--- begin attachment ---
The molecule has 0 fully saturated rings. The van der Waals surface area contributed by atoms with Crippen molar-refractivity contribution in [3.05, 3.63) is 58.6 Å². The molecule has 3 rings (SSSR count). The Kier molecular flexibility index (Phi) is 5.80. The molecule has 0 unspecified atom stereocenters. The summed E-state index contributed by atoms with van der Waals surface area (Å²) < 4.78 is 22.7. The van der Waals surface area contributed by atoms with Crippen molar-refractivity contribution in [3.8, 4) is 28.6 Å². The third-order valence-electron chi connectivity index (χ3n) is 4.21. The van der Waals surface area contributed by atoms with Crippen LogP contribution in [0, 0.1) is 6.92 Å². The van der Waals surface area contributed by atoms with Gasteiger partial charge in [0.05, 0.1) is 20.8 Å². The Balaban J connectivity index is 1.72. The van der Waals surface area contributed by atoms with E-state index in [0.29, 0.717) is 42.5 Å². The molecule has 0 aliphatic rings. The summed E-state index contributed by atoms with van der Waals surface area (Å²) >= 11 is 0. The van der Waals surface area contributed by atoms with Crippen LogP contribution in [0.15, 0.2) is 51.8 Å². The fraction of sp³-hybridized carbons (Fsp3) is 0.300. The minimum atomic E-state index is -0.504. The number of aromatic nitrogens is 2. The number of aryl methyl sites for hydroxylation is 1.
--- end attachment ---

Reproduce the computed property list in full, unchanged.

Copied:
The molecule has 0 fully saturated rings. The van der Waals surface area contributed by atoms with Crippen molar-refractivity contribution in [3.05, 3.63) is 58.6 Å². The molecule has 3 rings (SSSR count). The Kier molecular flexibility index (Phi) is 5.80. The molecule has 0 unspecified atom stereocenters. The summed E-state index contributed by atoms with van der Waals surface area (Å²) < 4.78 is 22.7. The van der Waals surface area contributed by atoms with Crippen molar-refractivity contribution in [3.8, 4) is 28.6 Å². The third-order valence-electron chi connectivity index (χ3n) is 4.21. The van der Waals surface area contributed by atoms with Crippen LogP contribution in [0, 0.1) is 6.92 Å². The van der Waals surface area contributed by atoms with Gasteiger partial charge in [0.05, 0.1) is 20.8 Å². The Balaban J connectivity index is 1.72. The van der Waals surface area contributed by atoms with E-state index in [0.29, 0.717) is 42.5 Å². The molecule has 0 aliphatic rings. The summed E-state index contributed by atoms with van der Waals surface area (Å²) >= 11 is 0. The van der Waals surface area contributed by atoms with Crippen LogP contribution in [0.15, 0.2) is 51.8 Å². The fraction of sp³-hybridized carbons (Fsp3) is 0.300. The minimum atomic E-state index is -0.504. The number of aromatic nitrogens is 2. The number of aryl methyl sites for hydroxylation is 1.